Ulysses Grant Lee Jr. (1913-1969)

Ulysses Grant Lee, Jr. was a historian, author, professor, editor and army officer. Born on December 4th, 1913 in Washington D.C. to Ulysses Grant, a business owner, and Maggie Lee Grant, he was the oldest of seven children. Lee graduated from Dunbar High School in 1931. He then attended Howard University where he earned his B.A. and graduated summa cum laude in 1935.  He then received his M.A. from Howard in 1936 and his Ph.D. from the University of Chicago where he again graduated with honors.

Lee began his career as a graduate assistant at Howard. He became an instructor and eventually assistant professor at Lincoln University in Pennsylvania where he taught from 1936 to 1948. In 1940 he was a visiting professor at Virginia Union University. Lee eventually joined the English faculty at Lincoln University in Missouri where he stayed until 1956. That same year he began teaching at Morgan State College in Baltimore and the University of Pennsylvania. Known as an excellent, well respected teacher, Lee was voted the Distinguished Teacher Award in 1963 by his students at Morgan State.

In 1941 Ulysses Lee edited The Negro Caravan with Sterling A. Brown and Arthur P. Davis.  This widely used anthology was one of the first to bring together all of the major writing by African American authors of the era.

From 1936 to 1939 Lee worked as a research assistant, editor, and consultant for the Federal Writers Project which sponsored publications such as Washington: City and Capital (1937) and The Negro in Virginia (1940).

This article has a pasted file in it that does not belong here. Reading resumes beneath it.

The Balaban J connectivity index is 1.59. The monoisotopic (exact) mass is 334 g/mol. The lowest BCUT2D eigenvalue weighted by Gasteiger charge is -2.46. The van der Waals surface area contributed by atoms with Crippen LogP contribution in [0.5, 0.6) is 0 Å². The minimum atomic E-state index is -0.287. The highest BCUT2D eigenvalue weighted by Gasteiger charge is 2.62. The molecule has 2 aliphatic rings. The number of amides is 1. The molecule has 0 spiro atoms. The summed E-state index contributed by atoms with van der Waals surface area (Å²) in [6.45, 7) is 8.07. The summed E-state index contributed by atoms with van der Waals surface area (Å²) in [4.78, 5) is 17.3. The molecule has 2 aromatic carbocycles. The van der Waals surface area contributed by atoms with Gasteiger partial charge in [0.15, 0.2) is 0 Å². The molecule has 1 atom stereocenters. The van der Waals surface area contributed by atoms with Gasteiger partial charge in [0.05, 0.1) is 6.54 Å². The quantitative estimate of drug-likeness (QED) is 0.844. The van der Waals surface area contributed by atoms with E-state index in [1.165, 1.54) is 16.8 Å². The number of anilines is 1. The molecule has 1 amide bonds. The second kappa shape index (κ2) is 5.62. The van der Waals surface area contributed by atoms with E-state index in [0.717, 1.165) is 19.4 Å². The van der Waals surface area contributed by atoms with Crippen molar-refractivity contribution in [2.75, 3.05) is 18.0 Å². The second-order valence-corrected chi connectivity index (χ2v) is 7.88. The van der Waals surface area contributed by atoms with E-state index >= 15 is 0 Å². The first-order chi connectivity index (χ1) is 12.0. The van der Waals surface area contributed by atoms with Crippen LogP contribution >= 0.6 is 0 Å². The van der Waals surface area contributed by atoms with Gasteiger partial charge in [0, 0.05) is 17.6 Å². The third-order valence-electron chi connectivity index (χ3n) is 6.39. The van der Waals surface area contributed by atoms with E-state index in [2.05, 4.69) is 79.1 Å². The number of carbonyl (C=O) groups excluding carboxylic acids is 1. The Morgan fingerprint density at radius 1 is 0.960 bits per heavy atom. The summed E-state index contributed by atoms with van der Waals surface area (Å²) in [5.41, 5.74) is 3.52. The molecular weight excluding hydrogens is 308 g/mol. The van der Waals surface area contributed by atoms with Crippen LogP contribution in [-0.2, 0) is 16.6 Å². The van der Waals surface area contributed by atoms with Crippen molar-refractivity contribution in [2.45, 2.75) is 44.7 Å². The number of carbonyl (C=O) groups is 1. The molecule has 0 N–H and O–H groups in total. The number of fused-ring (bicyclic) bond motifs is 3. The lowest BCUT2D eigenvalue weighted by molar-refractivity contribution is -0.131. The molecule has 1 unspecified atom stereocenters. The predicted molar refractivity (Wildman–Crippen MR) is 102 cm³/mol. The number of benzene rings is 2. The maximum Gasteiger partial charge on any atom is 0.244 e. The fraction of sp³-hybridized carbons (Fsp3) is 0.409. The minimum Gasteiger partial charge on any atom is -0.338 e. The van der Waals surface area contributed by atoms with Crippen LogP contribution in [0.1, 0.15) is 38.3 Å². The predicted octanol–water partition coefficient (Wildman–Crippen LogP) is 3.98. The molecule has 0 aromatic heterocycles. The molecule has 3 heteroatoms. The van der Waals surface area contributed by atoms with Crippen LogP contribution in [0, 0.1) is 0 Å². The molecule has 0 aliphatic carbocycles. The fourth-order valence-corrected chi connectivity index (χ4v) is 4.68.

Lee was also an army officer, and in 1942 took leave from his academic career for military purposes. After graduating from Howard, where he was in the ROTC program, he was commissioned into the army reserves. During World War II, Lee was an education officer and an editorial analyst at the Army Service Forces Headquarters. Lee, a specialist in the role of African Americans in the United States Army, was a historian in the Office of the Chief of Military History, Department of the Army from 1946 to 1952. His major work, The Employment of Negro Troops, was published in 1966.

Lee wrote several scholarly reviews, articles for historical journals and was editor of Midwest Journal and the Journal of Negro History.  His 1944 Armed Forces manual, Leadership and the Negro Soldier was widely used by Army officers after the integration of the U.S. military in 1948.

Ulysses Grant Lee, Jr. died following a heart attack on January 7th, 1969 while driving home to Washington D.C. from Morgan State University.

Source:

Rayford Logan and Michael R. Winston, eds., Dictionary of American Negro Biography (New York: W. W. Norton, 1982).